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|De Havilland Comet|
|Rate of climb|
Design work began in 1946 under Ronald Bishop and the intention was to have a commercial aircraft by 1952. The DH 106 Comet first flew on July 27, 1949. The design was similar to other airliners except that four of the new, albeit underpowered, de Havilland Ghost 50 turbojets were mounted within the wings, in pairs close to the fuselage. The airliner underwent almost three years of tests and fixes and the first commercial flights did not begin until January 22, 1952 with BOAC. The first passenger flight was in May from London Heathrow Airport to Johannesburg. The airliner proved to be around twice as fast as contemporary craft and with almost 30,000 passengers carried in the first year over fifty Comets were ordered.
The first sign of a flaw in the Comet came on May 2, 1953 when a Comet crashed soon after take-off from Calcutta; further crashes (January 1954 and April 1954) with no clear cause led to the entire fleet being grounded for investigation. It was found in February 1955 that, as suspected, metal fatigue was the problem; after thousands of pressurized climbs and descents the thin fuselage metal around the Comet's distintictive right-angled large windows would begin to crack eventually causing sudden depressurization.
All the extant Comets were either scrapped or modified and the program to produce a Comet 2 with more powerful Rolls-Royce Avon engines was put put on hold. Some Comet 2s were modified to alleviate the fatigue problems and served with the RAF as the Comet C.2, but the Comet did not resume commercial airline service until 1958, when the much improved Comet 4 was introduced.
The Comet 4 included many modifications compared to the original Comet 1. It used a strengthened fuselage and round windows to alleviate the metal fatigue problems of the Comet 1. The Comet 4 was also a considerably larger aircraft, 5.64 m (18 ft 6 in) longer than the Comet 1 and typically seating 74 to 81 passengers, compared to the Comet 1's 36 to 44. It also had a longer range, higher cruising speed, and higher maximum takeoff weight. These improvements were possible largely due to the use of Rolls-Royce Avon engines with over twice the thrust of the Comet 1's de Havilland Ghosts.
BOAC ordered 19 Comet 4s in March 1955, despite the Comet 1's problems. The Comet 4 first flew on April 27, 1958, and deliveries to BOAC began that September. BOAC initiated Comet 4 service with a flight from London to New York via Gander on October 4, 1958. That flight was the first scheduled trans-Atlantic passenger jet service, beating Pan Am's inaugural 707 service by three weeks.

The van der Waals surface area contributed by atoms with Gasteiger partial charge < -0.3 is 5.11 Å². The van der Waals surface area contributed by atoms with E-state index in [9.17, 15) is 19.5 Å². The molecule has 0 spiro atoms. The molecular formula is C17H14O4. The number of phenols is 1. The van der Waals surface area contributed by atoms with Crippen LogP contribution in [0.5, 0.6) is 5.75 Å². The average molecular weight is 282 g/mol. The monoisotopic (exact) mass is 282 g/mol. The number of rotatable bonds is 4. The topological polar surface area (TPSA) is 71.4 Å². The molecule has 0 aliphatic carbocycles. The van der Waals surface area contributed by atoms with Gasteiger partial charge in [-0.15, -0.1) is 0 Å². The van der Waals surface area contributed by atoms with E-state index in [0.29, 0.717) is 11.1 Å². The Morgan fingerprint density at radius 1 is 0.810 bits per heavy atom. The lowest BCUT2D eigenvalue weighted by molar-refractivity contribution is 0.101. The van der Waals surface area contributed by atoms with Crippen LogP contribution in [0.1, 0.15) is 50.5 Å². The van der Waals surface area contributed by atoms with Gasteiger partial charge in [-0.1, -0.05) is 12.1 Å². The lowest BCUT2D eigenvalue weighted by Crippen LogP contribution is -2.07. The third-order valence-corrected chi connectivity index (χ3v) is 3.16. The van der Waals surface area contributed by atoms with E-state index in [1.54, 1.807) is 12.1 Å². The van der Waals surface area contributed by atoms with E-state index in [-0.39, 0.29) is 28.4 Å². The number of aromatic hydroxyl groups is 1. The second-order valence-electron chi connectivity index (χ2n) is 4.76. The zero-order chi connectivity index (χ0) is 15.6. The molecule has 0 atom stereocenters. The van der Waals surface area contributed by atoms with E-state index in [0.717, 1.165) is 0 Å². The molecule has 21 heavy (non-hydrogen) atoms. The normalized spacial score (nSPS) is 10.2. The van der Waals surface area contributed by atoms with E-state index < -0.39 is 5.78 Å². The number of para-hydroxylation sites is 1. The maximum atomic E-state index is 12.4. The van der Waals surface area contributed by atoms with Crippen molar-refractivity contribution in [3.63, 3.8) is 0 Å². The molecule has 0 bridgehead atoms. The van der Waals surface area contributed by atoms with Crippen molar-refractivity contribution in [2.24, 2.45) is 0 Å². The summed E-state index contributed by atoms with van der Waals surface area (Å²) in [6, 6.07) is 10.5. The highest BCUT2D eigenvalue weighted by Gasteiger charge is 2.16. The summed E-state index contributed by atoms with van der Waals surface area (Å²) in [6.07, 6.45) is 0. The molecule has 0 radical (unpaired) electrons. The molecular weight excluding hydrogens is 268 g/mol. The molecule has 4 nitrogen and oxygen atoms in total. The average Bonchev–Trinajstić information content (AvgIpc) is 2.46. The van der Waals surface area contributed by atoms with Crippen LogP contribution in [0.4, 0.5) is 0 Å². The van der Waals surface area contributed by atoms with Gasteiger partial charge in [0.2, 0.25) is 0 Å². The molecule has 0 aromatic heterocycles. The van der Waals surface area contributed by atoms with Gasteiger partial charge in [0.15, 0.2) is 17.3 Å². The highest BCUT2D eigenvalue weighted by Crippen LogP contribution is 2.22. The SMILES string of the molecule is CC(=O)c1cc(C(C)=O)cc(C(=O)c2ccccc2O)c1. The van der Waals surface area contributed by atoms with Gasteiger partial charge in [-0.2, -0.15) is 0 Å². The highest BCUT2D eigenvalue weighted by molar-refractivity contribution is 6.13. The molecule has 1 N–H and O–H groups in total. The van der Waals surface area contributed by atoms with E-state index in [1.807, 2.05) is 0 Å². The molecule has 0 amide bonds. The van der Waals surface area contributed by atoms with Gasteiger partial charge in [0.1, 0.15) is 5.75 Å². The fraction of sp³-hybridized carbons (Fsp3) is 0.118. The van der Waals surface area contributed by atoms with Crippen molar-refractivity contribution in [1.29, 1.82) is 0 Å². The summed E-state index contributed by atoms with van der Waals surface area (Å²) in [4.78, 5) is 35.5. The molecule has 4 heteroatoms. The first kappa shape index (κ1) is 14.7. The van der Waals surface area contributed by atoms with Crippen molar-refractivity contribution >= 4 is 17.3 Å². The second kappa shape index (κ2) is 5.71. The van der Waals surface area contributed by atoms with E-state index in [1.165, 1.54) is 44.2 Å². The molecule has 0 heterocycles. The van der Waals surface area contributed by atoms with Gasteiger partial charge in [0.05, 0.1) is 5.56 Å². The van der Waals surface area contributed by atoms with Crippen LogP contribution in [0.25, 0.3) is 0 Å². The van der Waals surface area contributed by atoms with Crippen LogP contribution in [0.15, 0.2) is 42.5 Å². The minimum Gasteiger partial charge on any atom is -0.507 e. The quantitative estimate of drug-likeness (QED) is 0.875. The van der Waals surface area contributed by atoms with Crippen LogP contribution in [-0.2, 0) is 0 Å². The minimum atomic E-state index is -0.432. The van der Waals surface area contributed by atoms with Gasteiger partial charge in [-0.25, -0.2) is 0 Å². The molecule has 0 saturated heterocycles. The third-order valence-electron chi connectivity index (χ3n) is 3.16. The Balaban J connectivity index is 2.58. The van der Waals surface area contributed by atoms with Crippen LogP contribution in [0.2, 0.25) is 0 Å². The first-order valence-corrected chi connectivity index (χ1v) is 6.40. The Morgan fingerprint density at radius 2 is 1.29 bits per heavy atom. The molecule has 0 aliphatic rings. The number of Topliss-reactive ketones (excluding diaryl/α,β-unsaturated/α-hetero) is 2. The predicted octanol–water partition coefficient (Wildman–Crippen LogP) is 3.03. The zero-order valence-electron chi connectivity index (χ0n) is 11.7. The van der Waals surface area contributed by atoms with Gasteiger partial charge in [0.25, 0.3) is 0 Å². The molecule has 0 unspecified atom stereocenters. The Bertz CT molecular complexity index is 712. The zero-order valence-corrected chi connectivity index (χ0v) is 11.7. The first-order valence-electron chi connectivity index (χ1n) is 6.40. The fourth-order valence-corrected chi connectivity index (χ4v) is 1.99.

Two other variants of the Comet 4 were developed. The Comet 4B included a a stretched fuselage and shorter wings; it was targeted to the fairly short-range operations of British European Airways, which placed an initial order for it in 1958. The Comet 4B first flew on June 27, 1959, and BEA inaugurated services with in in April 1960. The final Comet 4 variant was the Comet 4C, with the longer fuselage of the Comet 4B but the larger wings and fuel tanks of the original Comet 4, which gave it a longer range than the 4B. It first flew on October 31, 1959, and Mexicana started Comet 4C services in 1960.
In total, 76 Comet 4 family airplanes were delivered from 1958 to 1964. Although BOAC retired its Comet 4s from revenue service in 1965, other operators (of which Dan-Air was the largest and last) continued flying commercial passenger services with the planes until 1980. The last Comet flight was conducted in 1997 by a Comet 4C that had been owned by the British government.
Although the Comet was the first jetliner in service, the interruption of commercial service and the damage to the aircraft's reputation caused by the Comet 1 fatigue failures meant that the jetliner market was dominated by Boeing, which flew the first prototype 707 in 1954, and Douglas, which launched the DC-8 program in 1955. Only fifteen airlines ever used the Comet, the proposed Comet 5 was never built, and the Comet 4s were slowly withdrawn from service.
Perhaps as a mark of respect, a preserved Comet 4 in BOAC livery is on display at the Museum of Flight, next to Boeing's Seattle factory.
The Nimrod, a military maritime patrol aircraft, is a larger and heavily modified variation on the Comet design. It is the only large aircraft still in service that has engines built into its wings rather than slung beneath them or mounted either side of the rear fuselage.
- Length: 28.61 m
- Wingspan: 34.98 m
- Wing area: 188.3 mē
- Height: 9 m
- Weight: (maximum) 47,620 kg
- Power: 4 de Havilland Ghost 50 Mk. 1 turbojets, 89,200 N thrust
- Speed: (cruise) 725 km/h
- Ceiling: 12,800 m
- Range: 2,415 km
- Crew: 4
- Passengers: 36 (three classes)